Residents Question Mixed-Use Building


Town approves sale of empty lot for senior housing, medical care facility

The case for the proposed new building seemed a “slam dunk.”

Instead of an empty, town-owned lot that was tax-exempt, there would be an attractive three-story, mixed-use structure. The 10 one-bedroom senior apartments, a credit union and a family/urgent medical care facility proposed to be part of the new building would replace an ugly, boarded-up former motorcycle garage on the corner of Prospect and Brooklyn Avenues in the New Cassel area of Westbury.

Gregory Andrea Architects of Locust Valley designed the proposed mixed-use building at the corner of Prospect Avenue and Brooklyn Avenue in New Cassel. (Contributed Rendering)

Not so fast, said residents and neighbors, who showed up at the Jan. 30 Town of North Hempstead Town Board meeting to express their concerns.

The town’s Community Development Agency had, in the course of this decade, bought two lots on Prospect and three on Brooklyn. The public hearing that evening was to discuss changing the Brooklyn lots from Residence-C to Business-A to match those on Prospect. The combined 100×167 lot would then be sold to EuroAmerican Funding Group, who had successfully bid to have the chance to turn it into a viable development.

It’s going to fit squarely into the New Cassel Visioning Plan and is going to bring some commercial uses that are underrepresented in the community.

Kathy Deegan Dickson

Lawyer Kathy Deegan Dickson, who represented EuroAmerican, called the proposal “a vibrant development that’s going to be complementary to the area. It’s going to fit squarely into the New Cassel Visioning Plan and is going to bring some commercial uses that are underrepresented in the community.”

The apartments will be restricted to those 62 and older, and no one younger than 18 will be allowed to live in them.

Dickson also mentioned a traffic study released a few days earlier. It concluded that the project would not have a significant impact on traffic patterns.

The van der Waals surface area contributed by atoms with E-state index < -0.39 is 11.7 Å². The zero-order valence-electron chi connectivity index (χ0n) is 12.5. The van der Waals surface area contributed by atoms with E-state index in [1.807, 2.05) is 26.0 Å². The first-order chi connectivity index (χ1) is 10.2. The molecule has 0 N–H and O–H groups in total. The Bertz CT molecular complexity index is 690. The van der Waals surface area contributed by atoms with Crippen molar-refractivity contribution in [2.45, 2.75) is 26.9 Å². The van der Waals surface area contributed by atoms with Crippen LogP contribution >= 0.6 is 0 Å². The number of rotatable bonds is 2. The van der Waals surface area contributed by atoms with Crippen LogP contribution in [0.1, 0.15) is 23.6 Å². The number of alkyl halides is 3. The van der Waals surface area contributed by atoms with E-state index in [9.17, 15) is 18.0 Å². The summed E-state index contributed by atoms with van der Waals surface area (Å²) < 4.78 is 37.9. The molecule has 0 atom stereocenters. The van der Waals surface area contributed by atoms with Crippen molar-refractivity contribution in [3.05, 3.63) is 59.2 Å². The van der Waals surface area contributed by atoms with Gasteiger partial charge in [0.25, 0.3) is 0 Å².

Summing up her client’s proposals, Dickson said it “was designed to fit very well on and be complementary in this .”

Housing And Parking

Robin Bolling, a school board member in the Westbury district, commented, “To bring another three-story structure to this already congested area bothers me because not only do we have an issue with parking…a bank and medical center would bring in more people.”
Bolling also objected to the senior housing, stating that her community needed more workforce units.

“[If we] keep catering to our senior population, we’re never going to have our young people coming back into our community,” Bolling said.

Supervisor Judi Bosworth responded saying, “whenever we have any kind of building proposal, we keep hearing that people are concerned about children coming into a very crowded school district. You’re saying that you’d like to see workforce housing?”
Bolling mentioned her college-age daughter and young people in general needing affordable housing.

“When are we going to rejuvenate [our community]? New Cassel is aging,” she stated.

Councilwoman Viviana Russell, whose district includes New Cassel and who sponsored the resolutions under review, affirmed that the community had plenty of workforce/affordable housing. She added that residents’ sentiments were that senior housing was needed because seniors would not impact school district enrollment.

Pablo Sinclair kept the focus on parking and congestion, speculating on customer/patient traffic for the two commercial entities.

Planning Commissioner Michael Levine said the combined residential/commercial components of the building, per code, needed 21 parking spaces. Of these, 17 were on the property itself and four would come from street parking.

Speakers were skeptical, again pointing out that the commercial properties already in the area drew traffic and took up parking spaces.

“When are we going to rejuvenate [our community]? New Cassel is aging,”

Robin Bolling

For Sinclair, the issue involved more than the proposed building in question. He believed the New Cassel Visioning Plan needed to be updated, and wanted to make Prospect Avenue “look like a downtown.”

“I’m not happy with what’s been going on throughout the years as far as visioning and how much money has been spent [in New Cassel] and nothing has changed,” he said.

Edwin Benitez lives next to the property in question, on Brooklyn Avenue. He said, “I believe this is a great plan and a great idea, but not for our community.”

He argued that it would be too close to the Park Avenue School and was worried about the influx of more people and the safety of the students, as well as increased traffic. Benitez said he worked at a medical facility in Bethpage and questioned Levine about the parking, knowing from his own experience that with medical visits, the proposed spaces might not be enough.

“It depends on how well they manage their appointments,” acknowledged Levine. “That’s why our code sets parking at medical centers higher than for any other use. So, if it’s managed well, this is enough parking. If it’s not managed well, then cars will have to park on side streets.”

Resident Vicki Sylvain questioned Levine about where the medical center’s employees would park.

The commissioner said that the “overflow would park on the street. It is a neighborhood that does have street parking.”

Sylvain disagreed, stating, “street parking is tight right now. I’m not seeing how you’ll be able to accommodate the [apartments’] residents and those coming in to frequent the businesses.”

After the hearing was closed, the town board voted unanimously for the zoning changes and to go ahead with the sale of the lot to EuroAmerican.

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